Ok, I admit polling stories are really not the stuff that constitutes basic Journalism101 – yet survey stories are a dime a dozen.
By that measurement you would think reporters are skilled in the fine print of survey research methodology. Unfortunately, most are not, and many rely on the sponsors of these surveys for analysis and interpretation.
Some surveys are scientifically conducted – we can rely on the findings with a high degree of confidence – others are little more than “push polls” – pushing us towards a pre-packaged storyline.
The chasm between the two is as wide as the difference between liberals and neo-conservatives.
So as the air temperature drops in Jersey and campaigns across the state heat up, we should brace ourselves to be inundated with polling stories and the accompanying public relations spin. To help sort out the good from the bad, this column will keep track of the coverage.
The focus will be on method not content.
Case in point: recently we reported on a new statewide survey of voters’ attitudes on New Jersey’s newly enacted civil union law. The poll was commissioned by a group with the moniker Garden State Equality.
Although our story accurately portrayed the results, our readers fundamentally don’t know if the findings are accurate. We do know who paid for and sponsored the poll.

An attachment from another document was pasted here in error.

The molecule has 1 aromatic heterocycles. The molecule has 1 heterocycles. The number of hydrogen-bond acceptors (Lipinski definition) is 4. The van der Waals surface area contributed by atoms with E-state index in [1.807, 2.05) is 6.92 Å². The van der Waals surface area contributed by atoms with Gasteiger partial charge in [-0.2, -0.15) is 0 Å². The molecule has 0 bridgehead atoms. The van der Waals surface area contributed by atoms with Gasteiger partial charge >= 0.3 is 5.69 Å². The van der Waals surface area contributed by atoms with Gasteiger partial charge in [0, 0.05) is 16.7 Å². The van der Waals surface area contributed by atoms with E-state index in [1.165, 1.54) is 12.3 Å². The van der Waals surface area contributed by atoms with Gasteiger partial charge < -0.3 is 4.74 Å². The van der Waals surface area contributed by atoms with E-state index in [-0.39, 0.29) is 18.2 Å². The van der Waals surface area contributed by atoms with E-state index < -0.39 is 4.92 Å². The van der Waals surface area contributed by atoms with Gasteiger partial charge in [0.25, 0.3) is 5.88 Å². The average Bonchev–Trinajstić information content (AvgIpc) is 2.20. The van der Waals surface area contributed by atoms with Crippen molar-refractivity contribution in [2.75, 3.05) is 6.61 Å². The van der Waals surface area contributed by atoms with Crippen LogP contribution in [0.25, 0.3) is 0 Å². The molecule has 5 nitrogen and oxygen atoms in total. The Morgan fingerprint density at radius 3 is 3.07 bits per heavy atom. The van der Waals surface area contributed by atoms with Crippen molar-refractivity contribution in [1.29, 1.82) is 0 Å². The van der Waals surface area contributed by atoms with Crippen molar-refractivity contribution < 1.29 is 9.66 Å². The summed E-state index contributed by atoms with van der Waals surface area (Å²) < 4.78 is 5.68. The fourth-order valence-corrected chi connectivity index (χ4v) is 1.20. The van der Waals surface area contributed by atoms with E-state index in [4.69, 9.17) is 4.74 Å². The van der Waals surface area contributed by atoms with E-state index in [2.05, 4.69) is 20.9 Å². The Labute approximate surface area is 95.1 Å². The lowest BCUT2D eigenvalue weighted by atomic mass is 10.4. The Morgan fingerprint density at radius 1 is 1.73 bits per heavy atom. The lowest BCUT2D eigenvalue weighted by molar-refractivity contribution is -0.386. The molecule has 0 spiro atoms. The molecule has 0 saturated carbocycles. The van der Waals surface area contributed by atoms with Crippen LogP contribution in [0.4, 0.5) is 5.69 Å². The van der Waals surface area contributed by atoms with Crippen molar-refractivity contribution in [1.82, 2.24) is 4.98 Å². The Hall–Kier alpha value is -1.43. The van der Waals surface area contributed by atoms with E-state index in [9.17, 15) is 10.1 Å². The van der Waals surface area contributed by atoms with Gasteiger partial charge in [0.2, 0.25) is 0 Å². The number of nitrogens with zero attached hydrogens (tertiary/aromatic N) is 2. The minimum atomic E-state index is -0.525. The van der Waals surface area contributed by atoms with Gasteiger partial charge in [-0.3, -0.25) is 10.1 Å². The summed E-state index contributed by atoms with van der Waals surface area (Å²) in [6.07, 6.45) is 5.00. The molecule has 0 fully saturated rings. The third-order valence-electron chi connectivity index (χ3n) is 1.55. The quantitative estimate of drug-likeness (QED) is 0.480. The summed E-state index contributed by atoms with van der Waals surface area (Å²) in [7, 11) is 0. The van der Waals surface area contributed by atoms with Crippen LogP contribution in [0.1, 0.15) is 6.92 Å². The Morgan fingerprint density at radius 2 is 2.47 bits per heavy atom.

Disclosure is essential in this category.
But after that, it gets murky. Gaps in the information raise questions about how the sample households were selected and weighted, as well as measurement validity.
Question ordering potentially introduced bias into the results. On three occasions, the survey tells respondents about problems with implementation of the law, then asks voters how they feel about fixing the law by giving gay couples the same right to marry as heterosexual couple. Two thirds (63%) responded they were “fine with that”. Is anyone surprised?
No doubt a survey story sets up technical questions that are difficult to field and find answers to – but we and others in the media must ask the basics before running with a story.
The New York Times public editor Clark Hoyt invoked in his column on Sunday the old newsroom maxim: If your mother tells you she loves you, check it out.
Same with poll results.
The American Association of Public Opinion Research (AAPOR) publishes a great primer for journalists covering poll stories (http://aapor.org/questionstoaskwhenwritingaboutpolls). It’s also a great consumer guide for anyone who wants to find out if they have just been informed or duped.